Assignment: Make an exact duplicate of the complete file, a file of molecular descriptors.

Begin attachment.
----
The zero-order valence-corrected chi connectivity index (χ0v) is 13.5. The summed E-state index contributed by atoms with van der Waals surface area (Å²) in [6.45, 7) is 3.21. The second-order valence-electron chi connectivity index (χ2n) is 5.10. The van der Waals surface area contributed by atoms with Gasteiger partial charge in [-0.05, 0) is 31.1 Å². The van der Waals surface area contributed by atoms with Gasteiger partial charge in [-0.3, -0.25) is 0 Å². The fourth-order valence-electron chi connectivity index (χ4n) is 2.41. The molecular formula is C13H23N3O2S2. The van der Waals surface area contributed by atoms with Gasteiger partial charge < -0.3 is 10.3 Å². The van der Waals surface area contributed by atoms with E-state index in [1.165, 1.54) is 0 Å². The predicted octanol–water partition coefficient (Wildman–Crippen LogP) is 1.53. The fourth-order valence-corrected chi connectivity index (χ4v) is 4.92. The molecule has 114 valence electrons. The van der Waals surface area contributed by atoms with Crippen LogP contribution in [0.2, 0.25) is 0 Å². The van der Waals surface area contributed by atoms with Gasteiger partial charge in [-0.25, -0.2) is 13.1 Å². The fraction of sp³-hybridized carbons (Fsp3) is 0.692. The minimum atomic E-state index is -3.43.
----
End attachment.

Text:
The zero-order valence-corrected chi connectivity index (χ0v) is 13.5. The summed E-state index contributed by atoms with van der Waals surface area (Å²) in [6.45, 7) is 3.21. The second-order valence-electron chi connectivity index (χ2n) is 5.10. The van der Waals surface area contributed by atoms with Gasteiger partial charge in [-0.05, 0) is 31.1 Å². The van der Waals surface area contributed by atoms with Gasteiger partial charge in [-0.3, -0.25) is 0 Å². The fourth-order valence-electron chi connectivity index (χ4n) is 2.41. The molecular formula is C13H23N3O2S2. The van der Waals surface area contributed by atoms with Gasteiger partial charge < -0.3 is 10.3 Å². The van der Waals surface area contributed by atoms with E-state index in [1.165, 1.54) is 0 Å². The predicted octanol–water partition coefficient (Wildman–Crippen LogP) is 1.53. The fourth-order valence-corrected chi connectivity index (χ4v) is 4.92. The molecule has 114 valence electrons. The van der Waals surface area contributed by atoms with Crippen LogP contribution in [0.2, 0.25) is 0 Å². The van der Waals surface area contributed by atoms with Gasteiger partial charge in [-0.25, -0.2) is 13.1 Å². The fraction of sp³-hybridized carbons (Fsp3) is 0.692. The minimum atomic E-state index is -3.43.